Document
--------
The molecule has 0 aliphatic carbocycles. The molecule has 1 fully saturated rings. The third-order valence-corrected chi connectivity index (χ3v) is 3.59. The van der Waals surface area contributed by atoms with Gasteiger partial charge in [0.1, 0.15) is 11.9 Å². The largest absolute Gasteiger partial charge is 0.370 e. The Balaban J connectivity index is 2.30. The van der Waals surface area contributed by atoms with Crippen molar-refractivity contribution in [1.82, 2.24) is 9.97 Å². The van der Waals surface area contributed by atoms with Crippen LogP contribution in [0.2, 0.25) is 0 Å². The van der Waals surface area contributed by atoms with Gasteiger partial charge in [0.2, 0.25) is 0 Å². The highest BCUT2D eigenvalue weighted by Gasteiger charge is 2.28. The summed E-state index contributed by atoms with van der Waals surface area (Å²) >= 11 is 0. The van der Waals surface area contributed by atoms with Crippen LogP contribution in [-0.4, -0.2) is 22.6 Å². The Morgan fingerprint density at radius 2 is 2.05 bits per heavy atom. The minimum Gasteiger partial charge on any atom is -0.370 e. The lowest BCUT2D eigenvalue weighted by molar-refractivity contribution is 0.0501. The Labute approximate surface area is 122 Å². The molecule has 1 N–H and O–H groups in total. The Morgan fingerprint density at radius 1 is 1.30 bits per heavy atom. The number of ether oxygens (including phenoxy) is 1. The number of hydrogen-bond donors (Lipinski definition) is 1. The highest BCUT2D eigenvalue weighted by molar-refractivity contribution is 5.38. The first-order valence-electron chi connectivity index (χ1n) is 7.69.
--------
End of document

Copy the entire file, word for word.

The molecule has 0 aliphatic carbocycles. The molecule has 1 fully saturated rings. The third-order valence-corrected chi connectivity index (χ3v) is 3.59. The van der Waals surface area contributed by atoms with Gasteiger partial charge in [0.1, 0.15) is 11.9 Å². The largest absolute Gasteiger partial charge is 0.370 e. The Balaban J connectivity index is 2.30. The van der Waals surface area contributed by atoms with Crippen molar-refractivity contribution in [1.82, 2.24) is 9.97 Å². The van der Waals surface area contributed by atoms with Crippen LogP contribution in [0.2, 0.25) is 0 Å². The van der Waals surface area contributed by atoms with Gasteiger partial charge in [0.2, 0.25) is 0 Å². The highest BCUT2D eigenvalue weighted by Gasteiger charge is 2.28. The summed E-state index contributed by atoms with van der Waals surface area (Å²) >= 11 is 0. The van der Waals surface area contributed by atoms with Crippen LogP contribution in [-0.4, -0.2) is 22.6 Å². The Morgan fingerprint density at radius 2 is 2.05 bits per heavy atom. The minimum Gasteiger partial charge on any atom is -0.370 e. The lowest BCUT2D eigenvalue weighted by molar-refractivity contribution is 0.0501. The Labute approximate surface area is 122 Å². The molecule has 1 N–H and O–H groups in total. The Morgan fingerprint density at radius 1 is 1.30 bits per heavy atom. The number of ether oxygens (including phenoxy) is 1. The number of hydrogen-bond donors (Lipinski definition) is 1. The highest BCUT2D eigenvalue weighted by molar-refractivity contribution is 5.38. The first-order valence-electron chi connectivity index (χ1n) is 7.69.